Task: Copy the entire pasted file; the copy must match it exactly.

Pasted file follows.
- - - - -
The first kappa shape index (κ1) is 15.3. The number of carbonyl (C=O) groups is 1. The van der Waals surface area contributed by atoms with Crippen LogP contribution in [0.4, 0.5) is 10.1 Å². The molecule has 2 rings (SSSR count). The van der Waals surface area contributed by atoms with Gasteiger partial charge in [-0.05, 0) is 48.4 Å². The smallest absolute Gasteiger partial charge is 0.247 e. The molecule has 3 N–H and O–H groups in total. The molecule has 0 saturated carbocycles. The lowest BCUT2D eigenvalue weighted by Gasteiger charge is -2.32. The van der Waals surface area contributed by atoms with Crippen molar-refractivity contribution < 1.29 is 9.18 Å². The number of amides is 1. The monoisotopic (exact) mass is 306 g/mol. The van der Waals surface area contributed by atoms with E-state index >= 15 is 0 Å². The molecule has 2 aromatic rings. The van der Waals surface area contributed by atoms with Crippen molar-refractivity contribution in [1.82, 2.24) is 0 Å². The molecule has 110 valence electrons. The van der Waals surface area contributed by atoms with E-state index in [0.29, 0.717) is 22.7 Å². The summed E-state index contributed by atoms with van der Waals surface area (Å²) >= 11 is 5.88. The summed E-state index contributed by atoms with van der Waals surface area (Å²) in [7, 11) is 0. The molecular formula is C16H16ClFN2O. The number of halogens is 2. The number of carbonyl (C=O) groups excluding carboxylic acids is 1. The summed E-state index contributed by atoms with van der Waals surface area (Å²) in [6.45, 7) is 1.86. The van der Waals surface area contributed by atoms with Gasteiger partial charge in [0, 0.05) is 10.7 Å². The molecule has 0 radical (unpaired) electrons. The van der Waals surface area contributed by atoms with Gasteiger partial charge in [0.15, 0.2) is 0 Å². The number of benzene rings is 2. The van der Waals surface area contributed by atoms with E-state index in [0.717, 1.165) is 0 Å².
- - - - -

The first kappa shape index (κ1) is 15.3. The number of carbonyl (C=O) groups is 1. The van der Waals surface area contributed by atoms with Crippen LogP contribution in [0.4, 0.5) is 10.1 Å². The molecule has 2 rings (SSSR count). The van der Waals surface area contributed by atoms with Gasteiger partial charge in [-0.05, 0) is 48.4 Å². The smallest absolute Gasteiger partial charge is 0.247 e. The molecule has 3 N–H and O–H groups in total. The molecule has 0 saturated carbocycles. The lowest BCUT2D eigenvalue weighted by Gasteiger charge is -2.32. The van der Waals surface area contributed by atoms with Crippen molar-refractivity contribution < 1.29 is 9.18 Å². The number of amides is 1. The monoisotopic (exact) mass is 306 g/mol. The van der Waals surface area contributed by atoms with E-state index >= 15 is 0 Å². The molecule has 2 aromatic rings. The van der Waals surface area contributed by atoms with Crippen molar-refractivity contribution in [1.82, 2.24) is 0 Å². The molecule has 110 valence electrons. The van der Waals surface area contributed by atoms with E-state index in [0.29, 0.717) is 22.7 Å². The summed E-state index contributed by atoms with van der Waals surface area (Å²) >= 11 is 5.88. The summed E-state index contributed by atoms with van der Waals surface area (Å²) in [7, 11) is 0. The molecular formula is C16H16ClFN2O. The number of halogens is 2. The number of carbonyl (C=O) groups excluding carboxylic acids is 1. The summed E-state index contributed by atoms with van der Waals surface area (Å²) in [6.45, 7) is 1.86. The van der Waals surface area contributed by atoms with Gasteiger partial charge in [0, 0.05) is 10.7 Å². The molecule has 0 radical (unpaired) electrons. The van der Waals surface area contributed by atoms with Gasteiger partial charge in [0.15, 0.2) is 0 Å². The number of benzene rings is 2. The van der Waals surface area contributed by atoms with E-state index in [0.717, 1.165) is 0 Å².